- axis_gts_handler.py : A Python application configured as an Axis FILTER which allows a GTS file to be opened directly from Axis. (Calls Skeinforge to process the GTS into G Code printing instructions.)
- Uses the official Arduino-based extruder electronics and (thus far) the official Arduino firmware.
If you have a CNC machine which you control using EMC2 on GNU/Linux, you can just mount the plastic extruder and start printing using EMC2. See here an old video that shows EMC2 printing (registed by Casainho on 2009.11.09).
Please note that the current hardware, firmware and software needed to run EMCRepStrap is not used by many people (maybe just 3 users??, with his own forks) and so it's not very well tested and documented. If you want to be able to print with the best technology available, RepRap Mendel is by far the best technology and investment you can do, because it is used by everyone and all developments happens there.
There are at least 4 users that already made an EMCRepStrap and documented and shared their code:
- David Carr using 5D code in 2010;
- raumfahrtagentur on 2009;
- Casainho follow the code from Sam Wong (with much of his help), on 2009;
- Sam Wong on 2009 - (Sam blog message) ;
- Brendan Jerwin on 2008.
How it works
When we have already a CNC machine and want to be able to use it as a 3D printer like RepRap, we just need to add the plastic extruder and his controller to the CNC. The 3 motor axes of the CNC will be controlled as normal by EMC2 and the same normal hardware controllers.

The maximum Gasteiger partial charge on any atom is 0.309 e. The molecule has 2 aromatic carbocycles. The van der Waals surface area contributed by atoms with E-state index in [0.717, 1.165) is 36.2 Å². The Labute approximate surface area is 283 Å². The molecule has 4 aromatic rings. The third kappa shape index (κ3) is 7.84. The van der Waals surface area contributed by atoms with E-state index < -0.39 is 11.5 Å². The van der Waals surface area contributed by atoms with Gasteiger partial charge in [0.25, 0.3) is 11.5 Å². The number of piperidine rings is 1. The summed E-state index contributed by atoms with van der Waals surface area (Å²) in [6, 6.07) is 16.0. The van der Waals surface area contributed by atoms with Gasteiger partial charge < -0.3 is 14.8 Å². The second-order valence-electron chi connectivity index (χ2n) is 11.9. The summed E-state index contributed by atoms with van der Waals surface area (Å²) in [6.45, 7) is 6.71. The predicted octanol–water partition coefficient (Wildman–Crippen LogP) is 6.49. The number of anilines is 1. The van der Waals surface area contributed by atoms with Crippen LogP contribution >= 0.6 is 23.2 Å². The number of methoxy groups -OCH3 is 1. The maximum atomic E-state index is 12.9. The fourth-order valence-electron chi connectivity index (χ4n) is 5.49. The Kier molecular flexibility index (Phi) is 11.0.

When we convert the STL files to GCODE files using Skeinforge, Skeinforge will produces some special GCODE like M100, M101 to control the extruder, along with the normal G1 movement code.
Now, it is crucial to understand the differences between two systems to see why this is a favorable RepStrap setup, especially if you own a CNC mill already. And what the differences are, and how we can close the gap.
Mechanically, they are both consists of a 3-Axis motor driven platform. While CNC Mill has a motor spindle for milling, the RepRap has a plastic extrusion motor and a nozzle temperature readout device. So by converting a Desktop CNC mill, the 3-Axis platform (the most complicated part) can be reused.
As both system are controlled by GCode, the whole 3-Axis platform system as well as its electronics and logical signal can usually be totally reused.
We need to overcome the following differences to convert the CNC Mill to a RepStrap.
A standard RepRap takes the GCode from SD Card or Serial Port, parsed and decoded in the RepRap Motherboard. The motherboard then control the 3-Axis bot directly, and the Extruder indirectly through the Extruder Controller by communicating over RS-485 and some internal protocol. The motor and heater control logic resides in the Extruder Controller.
A standard CNC Mill controlled by EMC2 takes the GCode from a file, parsed and decoded in the computer. Then the 3-Axis bot is controlled by some kind of hardware driver. The most common desktop CNC setup being the Stepper driver through parallel port. However, EMC2 has no knowledge about the temperature and extruder GCode command extended by RepRap team.